Another Year, Another List

Discussion
Dec 29, 2005
George Anderson

By George Anderson


It’s a consistently repeated phrase in retailing circles that the only constant is change. That said, looking back on 2005 we find that many of the issues that were high on the list to be addressed in 2004 were the same ones pretty much everyone was saying had to be dealt with in 2005. Here’s a brief overview (in no particular order) of some of the top issues of the past year. Anyone willing to bet whether they will still be on next year’s list?


Heat or Eat – The high cost of energy may not be making much of dent in the consumer spending in the land of the affluent, but for many others the high cost of filling
gas tanks and heating homes is a serious issue.


This Will Hurt – Medical insurance costs continue to go up and workers are picking up a greater piece of the healthcare tab as companies find they can no longer afford
to offer the comprehensive benefits of the past. In an attempt to keep costs down, Scotts Miracle-Gro (see RW 12/20/05 –
Marketer to Seed Ad Budget with Healthcare Savings
) has even said it will fire workers that do not take part in the company’s smoking cessation program.


Mother Nature Isn’t Messing Around – One word… Katrina.


Location x 3 – Edward Lampert has opened investors’ eyes to the ability of a company’s real estate to increase its value. The year 2005 saw McDonald’s, Wendy’s and even
Mr. Lampert’s Sears Holdings under pressure from investors to make use of real estate holdings to drive up share prices.


Public or Private – Buy.com backed away from its IPO to go that route another day. Meanwhile, Toys R Us, Linens ‘n Things and others are being taken private by investment
groups.


Dealing for Dollars – The Albertsons’ deal didn’t happen but plenty of others in the land of consolidation, where bigger is supposed to make better, did.


The Great Conspiracy Theory – Marketers have to be at fault for the number of severely overweight adults and children in society – right? It couldn’t be a matter of personal
responsibility, could it?


Wal-Mart Facts/Wake Up Wal-Mart – The world’s largest retailer has addressed criticism about its business practices with concrete actions and an unprecedented public relations
campaign. Its critics say the wolf may be dressed like grandma, but that doesn’t make it a kindly old lady.


Spanish, English or Spanglish – Okay, we get it already. The Hispanic consumer market is big and growing more so every day. But are most companies any closer to understanding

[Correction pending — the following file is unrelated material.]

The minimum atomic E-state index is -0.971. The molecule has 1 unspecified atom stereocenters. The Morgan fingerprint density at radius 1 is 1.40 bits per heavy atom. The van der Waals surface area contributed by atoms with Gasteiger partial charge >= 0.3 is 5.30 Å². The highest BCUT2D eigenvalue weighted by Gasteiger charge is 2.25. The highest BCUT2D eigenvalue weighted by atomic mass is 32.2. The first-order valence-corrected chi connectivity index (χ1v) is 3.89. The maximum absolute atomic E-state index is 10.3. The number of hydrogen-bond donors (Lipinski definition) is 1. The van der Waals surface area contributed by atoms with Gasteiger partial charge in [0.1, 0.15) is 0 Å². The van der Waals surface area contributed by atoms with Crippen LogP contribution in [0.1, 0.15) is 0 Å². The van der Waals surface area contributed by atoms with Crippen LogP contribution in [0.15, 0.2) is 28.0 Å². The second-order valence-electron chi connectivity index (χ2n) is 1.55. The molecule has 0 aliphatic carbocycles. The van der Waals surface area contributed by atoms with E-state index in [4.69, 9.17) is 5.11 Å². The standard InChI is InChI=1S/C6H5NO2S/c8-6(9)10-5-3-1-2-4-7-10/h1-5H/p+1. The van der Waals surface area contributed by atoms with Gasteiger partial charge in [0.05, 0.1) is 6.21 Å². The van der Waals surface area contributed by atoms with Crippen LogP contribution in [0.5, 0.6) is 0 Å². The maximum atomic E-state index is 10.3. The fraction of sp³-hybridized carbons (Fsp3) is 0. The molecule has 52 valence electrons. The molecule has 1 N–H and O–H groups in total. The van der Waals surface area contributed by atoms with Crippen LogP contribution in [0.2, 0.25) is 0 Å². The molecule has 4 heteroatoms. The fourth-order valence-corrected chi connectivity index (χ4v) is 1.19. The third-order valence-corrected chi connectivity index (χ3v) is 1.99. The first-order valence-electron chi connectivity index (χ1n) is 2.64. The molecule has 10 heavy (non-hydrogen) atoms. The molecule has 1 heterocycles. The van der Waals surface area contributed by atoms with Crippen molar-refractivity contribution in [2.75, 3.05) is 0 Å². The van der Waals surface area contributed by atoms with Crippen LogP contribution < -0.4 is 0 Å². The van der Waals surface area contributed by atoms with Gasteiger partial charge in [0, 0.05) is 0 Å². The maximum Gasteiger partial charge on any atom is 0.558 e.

this highly diverse group of consumers than they were last year?


Boycotting for Dollars – Righteous indignation from groups of all religious and political persuasions gets turned into a seemingly unending call for consumers to forego
spending their dollars at one retail store or another.


The Last of… – Grocery and department stores have been on the endangered species list for some time as new predators (namely Wal-Mart) ascend on the retailer version
of the Darwinian or intelligent design scale.


The iLife – Consumers and businesses continue moving to the web for information and commerce.


Lifestyle Rules – From Safeway’s new store format to the new urbanism movement, store and development design is focused on bringing back a little of the idyllic Main Street
USA to consumers’ lives.


Moderator’s Comment: What other issues not on this list do you think are worthy of mention from 2005? What do you think will be the big issues in retailing
next year?

George Anderson – Moderator

Please practice The RetailWire Golden Rule when submitting your comments.

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10 Comments on "Another Year, Another List"


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Art Williams
Guest
Art Williams
15 years 2 months ago

I think the biggest issue in the new year will be the continued and probably accelerated consolidation in the grocery industry. Large chain retailers like Albertsons, Safeway, Winn-Dixie and Marsh will continue to struggle leading to their either being sold in total or in pieces. The beneficiaries of this will be the Wal-Marts, Targets and the remaining grocery chains like Kroger and Publix that seem to better understand how to remain relevant to today’s consumers.

I agree with Al’s point about globalization. In this country, we seem to be overly concerned with more trivial matters and are not seeing the big picture. This appears to be a perfect opportunity for large global retailers to enter or expand in the U.S. and take advantage of some of the weakest links.

Tom McGoldrick
Guest
Tom McGoldrick
15 years 2 months ago

I agree with Al. Globalization will be a key trend. The current population of the US is roughly 12% of the combined populations of China and India. In addition, the middle class is growing in both China and India while it is shrinking in the US. If I were in the business of designing and selling consumer products, I know which market I would want to build a long-term business plan around. It will not happen next year but, at some point, the needs of the US market place will no longer be the major driver of consumer product development.

Santiago Vega
Guest
Santiago Vega
15 years 2 months ago